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Overhead Lighting: How Discomfort Can Lead to Change

Discussing authenticity and creating space with Danielle Skidmore.

I first met Danielle Skidmore back in 2018. I was at a fundraising event with some friends hosted by a gay couple at their home in central Austin. We had a quick and pleasant conversation about the weather and running with The Austin Frontrunners, an LGBTQ+ running group my friends and I were a part of. Later we became friends on social media and it was through following Danielle’s posts that I learned that she was a trans woman.

In the months and years following our first meeting, Danielle’s public profile grew quite a bit through her experience running for Austin City Council, advocacy work at the Texas State Capitol, and extensive volunteering with other progressive candidates. She now works as an entrepreneur with her own engineering consulting firm and continues her advocacy work in addition to being a special needs parent all the while sharing stories of her life through social media posts every now and then.

Those posts are what led me to reach out to see if she might be interested and able to spare some time to talk with me about what authenticity means to her, and to my surprise - she said yes! We set some time aside to jump on a Zoom call to talk through authenticity:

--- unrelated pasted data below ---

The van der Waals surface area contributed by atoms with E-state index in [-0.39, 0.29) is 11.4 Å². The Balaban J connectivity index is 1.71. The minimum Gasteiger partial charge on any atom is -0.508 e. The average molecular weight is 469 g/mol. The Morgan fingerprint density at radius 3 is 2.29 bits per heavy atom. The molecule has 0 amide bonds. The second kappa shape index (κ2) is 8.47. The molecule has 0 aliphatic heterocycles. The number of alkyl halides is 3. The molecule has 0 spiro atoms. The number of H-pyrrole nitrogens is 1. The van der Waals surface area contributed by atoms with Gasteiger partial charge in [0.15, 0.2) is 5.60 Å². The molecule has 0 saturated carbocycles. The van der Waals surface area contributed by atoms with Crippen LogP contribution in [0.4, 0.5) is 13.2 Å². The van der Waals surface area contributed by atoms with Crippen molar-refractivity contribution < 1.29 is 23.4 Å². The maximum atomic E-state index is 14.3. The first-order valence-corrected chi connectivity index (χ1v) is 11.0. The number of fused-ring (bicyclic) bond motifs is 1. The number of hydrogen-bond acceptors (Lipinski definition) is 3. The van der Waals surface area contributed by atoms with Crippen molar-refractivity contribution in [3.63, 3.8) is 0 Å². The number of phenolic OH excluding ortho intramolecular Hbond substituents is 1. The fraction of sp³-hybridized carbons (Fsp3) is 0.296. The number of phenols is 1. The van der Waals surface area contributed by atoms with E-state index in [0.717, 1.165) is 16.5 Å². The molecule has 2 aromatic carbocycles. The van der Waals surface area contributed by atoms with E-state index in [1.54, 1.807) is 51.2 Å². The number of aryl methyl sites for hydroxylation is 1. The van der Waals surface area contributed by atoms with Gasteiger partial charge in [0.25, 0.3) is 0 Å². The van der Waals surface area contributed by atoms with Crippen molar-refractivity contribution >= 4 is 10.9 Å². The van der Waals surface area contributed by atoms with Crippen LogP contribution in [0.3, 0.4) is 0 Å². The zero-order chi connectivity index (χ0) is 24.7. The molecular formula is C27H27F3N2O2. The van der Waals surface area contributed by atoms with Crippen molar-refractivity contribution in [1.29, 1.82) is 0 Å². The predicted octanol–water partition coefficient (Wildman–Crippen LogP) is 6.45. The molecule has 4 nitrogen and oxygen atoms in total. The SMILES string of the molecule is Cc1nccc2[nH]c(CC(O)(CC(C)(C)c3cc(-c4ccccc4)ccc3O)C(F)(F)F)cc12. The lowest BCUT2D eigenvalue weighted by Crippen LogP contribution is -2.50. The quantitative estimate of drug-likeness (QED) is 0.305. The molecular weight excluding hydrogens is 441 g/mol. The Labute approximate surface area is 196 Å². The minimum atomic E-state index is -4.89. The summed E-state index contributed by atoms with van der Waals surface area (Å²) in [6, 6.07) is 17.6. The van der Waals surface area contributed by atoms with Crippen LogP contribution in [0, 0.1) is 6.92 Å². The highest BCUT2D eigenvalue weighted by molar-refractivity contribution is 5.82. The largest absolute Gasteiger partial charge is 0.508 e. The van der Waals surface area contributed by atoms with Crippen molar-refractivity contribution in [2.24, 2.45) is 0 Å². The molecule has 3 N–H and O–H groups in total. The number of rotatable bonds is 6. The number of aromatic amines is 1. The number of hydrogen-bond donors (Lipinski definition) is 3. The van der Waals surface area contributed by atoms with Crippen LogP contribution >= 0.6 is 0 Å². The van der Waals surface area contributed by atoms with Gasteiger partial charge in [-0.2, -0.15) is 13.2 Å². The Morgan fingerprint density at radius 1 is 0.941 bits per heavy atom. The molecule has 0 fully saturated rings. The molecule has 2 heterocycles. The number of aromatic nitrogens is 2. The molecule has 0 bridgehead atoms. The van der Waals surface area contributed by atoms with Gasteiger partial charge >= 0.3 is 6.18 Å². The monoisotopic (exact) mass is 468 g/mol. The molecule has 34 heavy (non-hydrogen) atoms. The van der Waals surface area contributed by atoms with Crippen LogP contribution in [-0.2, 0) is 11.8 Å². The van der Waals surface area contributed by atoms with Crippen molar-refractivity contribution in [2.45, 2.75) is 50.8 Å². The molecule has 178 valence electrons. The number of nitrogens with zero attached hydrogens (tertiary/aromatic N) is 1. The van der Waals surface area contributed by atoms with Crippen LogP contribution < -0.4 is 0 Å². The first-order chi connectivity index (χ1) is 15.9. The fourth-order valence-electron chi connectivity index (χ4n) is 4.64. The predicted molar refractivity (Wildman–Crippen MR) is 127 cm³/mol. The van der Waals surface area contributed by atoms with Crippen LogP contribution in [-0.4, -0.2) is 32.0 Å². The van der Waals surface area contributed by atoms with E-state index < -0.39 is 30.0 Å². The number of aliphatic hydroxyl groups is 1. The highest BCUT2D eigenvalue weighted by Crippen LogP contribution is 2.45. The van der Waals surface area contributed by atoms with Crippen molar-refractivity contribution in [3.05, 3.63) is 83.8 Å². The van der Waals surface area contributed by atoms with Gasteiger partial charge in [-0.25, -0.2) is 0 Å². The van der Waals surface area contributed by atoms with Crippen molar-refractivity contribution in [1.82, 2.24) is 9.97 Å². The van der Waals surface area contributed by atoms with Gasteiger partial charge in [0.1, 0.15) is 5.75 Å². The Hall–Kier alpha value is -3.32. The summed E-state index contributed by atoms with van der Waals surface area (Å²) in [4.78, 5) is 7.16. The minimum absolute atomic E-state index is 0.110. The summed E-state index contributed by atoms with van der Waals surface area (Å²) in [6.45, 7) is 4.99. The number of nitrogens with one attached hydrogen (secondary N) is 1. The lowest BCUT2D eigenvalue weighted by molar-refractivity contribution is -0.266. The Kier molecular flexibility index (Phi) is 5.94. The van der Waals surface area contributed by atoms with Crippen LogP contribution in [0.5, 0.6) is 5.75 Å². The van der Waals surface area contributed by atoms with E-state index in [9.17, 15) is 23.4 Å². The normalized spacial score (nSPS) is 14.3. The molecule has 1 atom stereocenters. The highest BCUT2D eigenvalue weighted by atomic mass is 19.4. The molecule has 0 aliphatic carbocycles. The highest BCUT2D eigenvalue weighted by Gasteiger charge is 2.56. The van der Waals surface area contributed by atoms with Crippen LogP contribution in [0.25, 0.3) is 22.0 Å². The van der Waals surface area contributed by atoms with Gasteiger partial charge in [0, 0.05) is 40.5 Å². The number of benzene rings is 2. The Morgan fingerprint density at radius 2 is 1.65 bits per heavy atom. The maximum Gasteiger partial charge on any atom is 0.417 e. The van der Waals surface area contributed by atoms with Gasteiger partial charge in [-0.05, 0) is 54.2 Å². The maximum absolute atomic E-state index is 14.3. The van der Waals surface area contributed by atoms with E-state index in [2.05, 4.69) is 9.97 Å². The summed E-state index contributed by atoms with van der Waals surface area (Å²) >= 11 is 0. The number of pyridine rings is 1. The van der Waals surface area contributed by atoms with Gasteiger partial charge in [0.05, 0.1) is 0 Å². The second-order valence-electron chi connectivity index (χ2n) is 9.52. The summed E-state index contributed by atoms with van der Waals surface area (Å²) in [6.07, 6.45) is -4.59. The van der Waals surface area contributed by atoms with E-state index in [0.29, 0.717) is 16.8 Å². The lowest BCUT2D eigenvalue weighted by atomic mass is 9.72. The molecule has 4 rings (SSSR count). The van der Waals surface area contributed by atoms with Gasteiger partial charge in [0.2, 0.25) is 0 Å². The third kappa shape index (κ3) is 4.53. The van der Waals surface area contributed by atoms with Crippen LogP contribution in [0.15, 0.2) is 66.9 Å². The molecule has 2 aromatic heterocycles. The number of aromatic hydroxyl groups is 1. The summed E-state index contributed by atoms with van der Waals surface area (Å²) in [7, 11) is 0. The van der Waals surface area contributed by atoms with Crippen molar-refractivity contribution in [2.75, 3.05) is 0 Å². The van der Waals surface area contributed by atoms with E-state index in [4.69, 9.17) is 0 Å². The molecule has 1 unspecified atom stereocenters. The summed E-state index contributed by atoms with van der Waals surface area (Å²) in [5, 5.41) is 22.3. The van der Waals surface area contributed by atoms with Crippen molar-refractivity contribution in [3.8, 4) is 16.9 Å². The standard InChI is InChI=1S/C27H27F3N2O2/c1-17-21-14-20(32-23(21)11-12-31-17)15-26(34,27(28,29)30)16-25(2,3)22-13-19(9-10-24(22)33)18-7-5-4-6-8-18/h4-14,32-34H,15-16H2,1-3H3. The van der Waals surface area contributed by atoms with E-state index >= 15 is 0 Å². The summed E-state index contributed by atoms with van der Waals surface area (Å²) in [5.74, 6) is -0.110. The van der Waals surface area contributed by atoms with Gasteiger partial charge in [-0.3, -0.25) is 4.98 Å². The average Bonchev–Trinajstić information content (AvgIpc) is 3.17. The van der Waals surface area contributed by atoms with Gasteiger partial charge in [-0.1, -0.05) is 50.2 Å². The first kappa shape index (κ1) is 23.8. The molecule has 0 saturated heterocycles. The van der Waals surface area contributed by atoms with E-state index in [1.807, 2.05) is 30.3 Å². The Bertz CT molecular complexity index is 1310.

Sharing Stories

“As someone with a relatively public profile, how do you think about sharing your story?” I asked to start us off.

“As Queer people, we have to decide which part of our narrative to focus on when telling our stories. Even in supportive spaces,” Danielle began.

“When I speak about my trans experience, I find myself focusing on the stuff that is harder to talk about.

I’m just a middle-aged white woman! The ‘successful’ gender transition stories - or the ones that focus on people who look like me - have had their place, but it is time to broaden that and push people.”

When Danielle refers to trans people who ‘look like her,’ she’s referring to the concept of ‘passing’ or the ability to exist in life day to day without being easily identified as transgender. Her call to broaden the bounds of what is considered ‘successful’ or even ‘acceptable’ when sharing stories about the trans experience is a form of creating space. That process is easier said than done and it takes time.

“I view the action of ‘coming out' to ourselves as a gift. It takes some of us a long, long time to be able to receive that gift. That said, once you come out and are authentic - lots of people ‘come out’ to you regardless of what their story is.